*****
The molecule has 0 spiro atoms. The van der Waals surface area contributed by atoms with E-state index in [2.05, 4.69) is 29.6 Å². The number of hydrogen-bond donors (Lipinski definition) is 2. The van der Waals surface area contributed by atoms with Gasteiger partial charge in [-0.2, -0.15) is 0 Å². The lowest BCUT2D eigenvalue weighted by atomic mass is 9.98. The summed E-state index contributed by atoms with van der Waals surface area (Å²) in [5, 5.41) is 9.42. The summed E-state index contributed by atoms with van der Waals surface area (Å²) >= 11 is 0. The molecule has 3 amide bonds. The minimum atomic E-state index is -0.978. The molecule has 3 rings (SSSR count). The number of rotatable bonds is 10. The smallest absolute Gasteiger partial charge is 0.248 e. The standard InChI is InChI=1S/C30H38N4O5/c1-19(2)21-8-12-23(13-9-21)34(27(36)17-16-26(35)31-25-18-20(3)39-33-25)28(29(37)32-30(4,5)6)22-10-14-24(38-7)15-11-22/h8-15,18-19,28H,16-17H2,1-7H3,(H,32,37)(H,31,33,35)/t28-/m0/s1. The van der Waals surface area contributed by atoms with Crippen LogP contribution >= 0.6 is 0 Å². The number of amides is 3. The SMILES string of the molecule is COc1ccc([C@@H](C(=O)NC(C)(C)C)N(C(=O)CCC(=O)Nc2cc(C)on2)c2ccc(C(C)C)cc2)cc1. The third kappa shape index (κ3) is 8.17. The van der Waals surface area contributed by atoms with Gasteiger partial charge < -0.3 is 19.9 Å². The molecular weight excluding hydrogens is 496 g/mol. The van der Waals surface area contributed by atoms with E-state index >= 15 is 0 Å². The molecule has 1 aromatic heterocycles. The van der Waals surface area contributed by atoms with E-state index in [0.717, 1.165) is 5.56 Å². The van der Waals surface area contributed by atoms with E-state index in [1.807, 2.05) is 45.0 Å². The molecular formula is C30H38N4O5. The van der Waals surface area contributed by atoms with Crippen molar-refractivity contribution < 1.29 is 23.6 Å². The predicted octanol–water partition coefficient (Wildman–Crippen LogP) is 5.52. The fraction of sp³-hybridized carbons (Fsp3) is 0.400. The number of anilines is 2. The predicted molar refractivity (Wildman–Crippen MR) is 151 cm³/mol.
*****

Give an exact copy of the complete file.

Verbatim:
The molecule has 0 spiro atoms. The van der Waals surface area contributed by atoms with E-state index in [2.05, 4.69) is 29.6 Å². The number of hydrogen-bond donors (Lipinski definition) is 2. The van der Waals surface area contributed by atoms with Gasteiger partial charge in [-0.2, -0.15) is 0 Å². The lowest BCUT2D eigenvalue weighted by atomic mass is 9.98. The summed E-state index contributed by atoms with van der Waals surface area (Å²) in [5, 5.41) is 9.42. The summed E-state index contributed by atoms with van der Waals surface area (Å²) >= 11 is 0. The molecule has 3 amide bonds. The minimum atomic E-state index is -0.978. The molecule has 3 rings (SSSR count). The number of rotatable bonds is 10. The smallest absolute Gasteiger partial charge is 0.248 e. The standard InChI is InChI=1S/C30H38N4O5/c1-19(2)21-8-12-23(13-9-21)34(27(36)17-16-26(35)31-25-18-20(3)39-33-25)28(29(37)32-30(4,5)6)22-10-14-24(38-7)15-11-22/h8-15,18-19,28H,16-17H2,1-7H3,(H,32,37)(H,31,33,35)/t28-/m0/s1. The van der Waals surface area contributed by atoms with Crippen LogP contribution >= 0.6 is 0 Å². The number of amides is 3. The SMILES string of the molecule is COc1ccc([C@@H](C(=O)NC(C)(C)C)N(C(=O)CCC(=O)Nc2cc(C)on2)c2ccc(C(C)C)cc2)cc1. The third kappa shape index (κ3) is 8.17. The van der Waals surface area contributed by atoms with Gasteiger partial charge < -0.3 is 19.9 Å². The molecular weight excluding hydrogens is 496 g/mol. The van der Waals surface area contributed by atoms with E-state index >= 15 is 0 Å². The molecule has 1 aromatic heterocycles. The van der Waals surface area contributed by atoms with E-state index in [0.717, 1.165) is 5.56 Å². The van der Waals surface area contributed by atoms with E-state index in [1.807, 2.05) is 45.0 Å². The molecular formula is C30H38N4O5. The van der Waals surface area contributed by atoms with Crippen molar-refractivity contribution < 1.29 is 23.6 Å². The predicted octanol–water partition coefficient (Wildman–Crippen LogP) is 5.52. The fraction of sp³-hybridized carbons (Fsp3) is 0.400. The number of anilines is 2. The predicted molar refractivity (Wildman–Crippen MR) is 151 cm³/mol.